With a recent canine influenza outbreak in the Palm Beach area, Groves Veterinary Clinic wants you to know how to keep your dogs safe. To effectively minimize your dog’s risk for this highly contagious threat, you need to understand canine influenza, its transmission, and how to protect your dog during this central Florida outbreak and beyond.

Question: What is canine influenza?

Answer: Flu viruses are not only highly contagious, but also highly adaptive. They frequently form new strains and cross into different species. Canine influenza (CIV)—a poster child for such evolution— can be divided into two strains:

  • H3N8 — First found in racing greyhounds here in Florida in 2004, H3N8 is a genetic variant of an equine influenza virus that hopped species to canines. H3N8 has been confirmed in all 50 states.
  • H3N2 — The most recent strain, H3N2, appeared in a 2015 outbreak in Chicago, but originated in Asia. H3N2 is believed to be a direct transfer from its original form, the avian flu, to dogs. By 2017, 25 states had confirmed H3N2’s presence. 

Because influenza viruses are unpredictable, they may become more or less infectious. Many veterinary reference labs and universities monitor CIV case numbers to track the virus’s mobility and morphology. This Cornell University surveillance map illustrates CIV prevalence across the country, and shows that Florida is an obvious hot bed. 

Q: How is canine influenza transmitted?

A: Canine influenza moves quickly from dog to dog, transmitted through direct and indirect contact, which makes the virus incredibly efficient and elusive. 

  • Direct transmission Infected dogs can spread the virus through aerosolized droplets when they bark, cough, or sneeze, or have close physical contact with infected dogs. 
  • Indirect transmission CIV can be carried on contaminated objects, such as shoes, clothing, leashes, and food and water bowls, and can also be transmitted via unwashed hands.  

The virus can survive for some time on various surfaces, making sanitation and disinfection key to virus prevention. Canine influenza can live for 48 hours on inanimate objects, 24 hours on clothing, and survive for 12 hours on unwashed hands. Fortunately, no proof exists that humans can contract CIV from dogs.

Q: Where could my dog be exposed to canine influenza?

A: Most CIV outbreaks occur in areas with large groups of dogs, such as:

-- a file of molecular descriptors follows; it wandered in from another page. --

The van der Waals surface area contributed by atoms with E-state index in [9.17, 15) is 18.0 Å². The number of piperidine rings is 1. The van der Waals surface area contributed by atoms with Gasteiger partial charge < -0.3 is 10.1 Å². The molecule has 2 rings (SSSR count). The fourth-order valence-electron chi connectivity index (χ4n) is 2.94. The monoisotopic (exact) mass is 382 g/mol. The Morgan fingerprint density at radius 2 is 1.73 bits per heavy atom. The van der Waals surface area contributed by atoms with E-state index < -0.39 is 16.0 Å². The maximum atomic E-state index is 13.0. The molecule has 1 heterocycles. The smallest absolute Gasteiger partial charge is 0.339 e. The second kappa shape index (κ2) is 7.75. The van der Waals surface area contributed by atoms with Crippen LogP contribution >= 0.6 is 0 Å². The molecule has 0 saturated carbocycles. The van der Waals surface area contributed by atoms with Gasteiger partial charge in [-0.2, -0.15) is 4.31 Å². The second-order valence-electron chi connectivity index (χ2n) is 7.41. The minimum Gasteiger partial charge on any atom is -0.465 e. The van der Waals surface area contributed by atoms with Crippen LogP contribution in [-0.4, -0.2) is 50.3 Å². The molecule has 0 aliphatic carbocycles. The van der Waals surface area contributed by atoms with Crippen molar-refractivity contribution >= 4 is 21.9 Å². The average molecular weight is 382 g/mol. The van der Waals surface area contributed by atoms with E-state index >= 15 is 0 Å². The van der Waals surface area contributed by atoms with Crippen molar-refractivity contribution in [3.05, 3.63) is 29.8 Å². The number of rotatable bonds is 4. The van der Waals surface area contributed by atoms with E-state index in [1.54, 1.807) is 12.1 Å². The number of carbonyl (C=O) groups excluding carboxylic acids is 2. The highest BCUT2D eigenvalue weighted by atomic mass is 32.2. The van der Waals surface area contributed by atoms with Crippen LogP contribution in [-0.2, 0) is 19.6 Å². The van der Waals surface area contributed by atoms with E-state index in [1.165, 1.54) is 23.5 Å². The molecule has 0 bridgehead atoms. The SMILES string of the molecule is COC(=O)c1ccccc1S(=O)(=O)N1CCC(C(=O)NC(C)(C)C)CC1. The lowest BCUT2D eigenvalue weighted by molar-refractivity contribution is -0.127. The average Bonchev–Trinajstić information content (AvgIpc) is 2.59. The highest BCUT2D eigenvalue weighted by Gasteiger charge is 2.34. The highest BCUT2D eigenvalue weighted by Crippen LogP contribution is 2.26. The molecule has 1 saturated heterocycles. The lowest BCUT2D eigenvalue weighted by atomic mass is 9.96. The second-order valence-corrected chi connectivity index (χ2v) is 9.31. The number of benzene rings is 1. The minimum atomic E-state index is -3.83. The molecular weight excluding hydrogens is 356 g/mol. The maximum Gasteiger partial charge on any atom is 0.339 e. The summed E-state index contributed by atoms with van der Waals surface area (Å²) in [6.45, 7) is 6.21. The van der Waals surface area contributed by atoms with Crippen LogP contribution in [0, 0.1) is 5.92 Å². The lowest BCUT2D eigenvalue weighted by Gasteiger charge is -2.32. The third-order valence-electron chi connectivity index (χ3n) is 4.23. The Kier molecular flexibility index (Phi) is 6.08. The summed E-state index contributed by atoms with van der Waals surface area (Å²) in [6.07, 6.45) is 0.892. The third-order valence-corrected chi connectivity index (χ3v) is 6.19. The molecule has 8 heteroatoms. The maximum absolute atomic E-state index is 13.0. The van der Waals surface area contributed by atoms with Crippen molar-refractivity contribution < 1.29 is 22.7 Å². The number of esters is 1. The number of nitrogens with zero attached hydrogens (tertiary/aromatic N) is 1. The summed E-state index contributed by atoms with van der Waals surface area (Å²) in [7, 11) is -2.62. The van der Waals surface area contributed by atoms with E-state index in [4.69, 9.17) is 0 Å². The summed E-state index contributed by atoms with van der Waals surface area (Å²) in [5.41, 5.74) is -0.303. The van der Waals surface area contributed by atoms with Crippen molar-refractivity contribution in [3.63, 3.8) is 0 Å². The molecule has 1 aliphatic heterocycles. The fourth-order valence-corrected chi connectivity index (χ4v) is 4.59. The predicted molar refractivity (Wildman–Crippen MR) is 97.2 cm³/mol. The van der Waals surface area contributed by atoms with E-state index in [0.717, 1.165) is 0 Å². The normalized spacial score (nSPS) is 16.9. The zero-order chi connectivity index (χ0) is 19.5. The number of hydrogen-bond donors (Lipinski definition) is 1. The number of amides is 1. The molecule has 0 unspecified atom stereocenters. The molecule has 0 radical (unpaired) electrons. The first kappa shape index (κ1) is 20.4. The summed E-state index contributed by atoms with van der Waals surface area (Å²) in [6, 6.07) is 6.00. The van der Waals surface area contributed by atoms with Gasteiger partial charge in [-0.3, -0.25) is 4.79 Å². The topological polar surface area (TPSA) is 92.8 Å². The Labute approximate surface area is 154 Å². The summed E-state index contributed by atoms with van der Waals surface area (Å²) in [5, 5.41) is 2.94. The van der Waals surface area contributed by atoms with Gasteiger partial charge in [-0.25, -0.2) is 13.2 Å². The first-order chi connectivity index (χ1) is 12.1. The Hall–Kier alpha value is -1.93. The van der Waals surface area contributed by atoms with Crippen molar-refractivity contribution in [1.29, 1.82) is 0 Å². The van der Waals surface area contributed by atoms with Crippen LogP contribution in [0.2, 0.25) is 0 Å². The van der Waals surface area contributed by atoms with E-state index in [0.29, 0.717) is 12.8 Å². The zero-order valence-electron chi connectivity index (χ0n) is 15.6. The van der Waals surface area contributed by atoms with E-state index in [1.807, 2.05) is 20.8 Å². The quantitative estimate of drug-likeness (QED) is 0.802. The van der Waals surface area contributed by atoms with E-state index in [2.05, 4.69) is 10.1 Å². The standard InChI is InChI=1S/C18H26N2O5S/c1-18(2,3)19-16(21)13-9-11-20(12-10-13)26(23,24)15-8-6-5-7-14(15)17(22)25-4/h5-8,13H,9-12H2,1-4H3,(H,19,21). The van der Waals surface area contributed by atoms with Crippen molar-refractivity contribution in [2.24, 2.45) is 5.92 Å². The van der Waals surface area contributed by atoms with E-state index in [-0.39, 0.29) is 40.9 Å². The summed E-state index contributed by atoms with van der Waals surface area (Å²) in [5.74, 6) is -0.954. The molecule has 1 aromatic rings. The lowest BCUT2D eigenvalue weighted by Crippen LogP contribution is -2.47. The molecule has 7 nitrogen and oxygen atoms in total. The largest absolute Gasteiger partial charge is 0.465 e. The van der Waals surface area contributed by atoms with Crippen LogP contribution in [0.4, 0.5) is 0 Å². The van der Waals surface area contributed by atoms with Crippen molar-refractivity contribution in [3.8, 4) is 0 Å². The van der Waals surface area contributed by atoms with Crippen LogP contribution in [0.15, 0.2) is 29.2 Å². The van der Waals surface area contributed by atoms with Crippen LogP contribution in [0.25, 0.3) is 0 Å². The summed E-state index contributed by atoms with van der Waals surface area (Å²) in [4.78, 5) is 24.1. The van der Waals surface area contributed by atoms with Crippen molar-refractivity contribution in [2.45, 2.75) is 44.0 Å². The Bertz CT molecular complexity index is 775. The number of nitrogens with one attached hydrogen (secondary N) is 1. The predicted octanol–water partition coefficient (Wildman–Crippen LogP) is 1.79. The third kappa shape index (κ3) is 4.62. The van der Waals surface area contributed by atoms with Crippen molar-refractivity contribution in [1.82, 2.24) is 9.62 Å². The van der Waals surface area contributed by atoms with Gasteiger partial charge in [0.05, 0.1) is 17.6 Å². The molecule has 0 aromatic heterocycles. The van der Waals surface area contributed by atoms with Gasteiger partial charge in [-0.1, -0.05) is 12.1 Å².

• Dog parks
  • Dog day care facilities
  • Boarding and grooming facilities
  • Animal shelters
  • Veterinary hospitals
  • Pet stores and training classes

Organized pet events, such as dog shows, pet parades, walks, and festivals, are also potential sources. Many boarding and grooming facilities now require proof of vaccination against canine influenza, but for peace of mind, always confirm health requirements, and avoid allowing your dog to visit locations that do not require CIV vaccination.

Q: What does canine influenza look like?

A: CIV signs typically appear only two to eight days after exposure, and often include:

  • A harsh, dry cough that may or may not be productive
  • Lethargy
  • Loss of appetite
  • Discharge from the eyes or nose, which may contain mucus
  • Fever 
  • High fever, pneumonia, and secondary bacterial infections requiring intense hospitalization, in severe cases

Testing by nasal swab or blood sample can confirm a CIV diagnosis, although confirmation may not significantly change treatment. Like the human flu, CIV does not have a cure or specific treatment, but is managed with supportive care as the body fights off the virus. Severe cases require hospitalization, while mild cases may be managed at home, with veterinary guidance. Canine influenza has a relatively low 10 percent fatality rate, with most deaths occurring in extremely severe cases, but the rate is high enough to serve as a warning to ensure your dog is vaccinated. 

Q: How can I protect my dog from canine influenza?

A: The only way to ensure your dog’s safety against CIV is vaccination. CIV vaccines contain inactivated strains of the H3N2 and H3N8 viruses, and cause a controlled exposure, so the pet’s immune system can recognize the virus in a natural exposure and mount a strong response. Similar to the human flu vaccine, your dog may still contract CIV, but the clinical signs and illness will be significantly minimized. The vaccine must be boostered between two and four weeks to provide full protection—you can schedule that appointment when your pet receives their first vaccine.  

Environmental precautions will also minimize your dog’s CIV risk. Ensure your boarding facility, day care, and groomer require CIV vaccination, and that they sanitize regularly. Do not let your dog share water bowls, toys, or care supplies such as brushes and leashes, with unfamiliar dogs. An infected dog can shed the CIV virus for up to 20 days after initial exposure, so exercise great caution during an outbreak. 

For additional questions about canine influenza, if you are concerned your dog is showing illness signs, or to schedule their CIV vaccination, contact Groves Veterinary Clinic.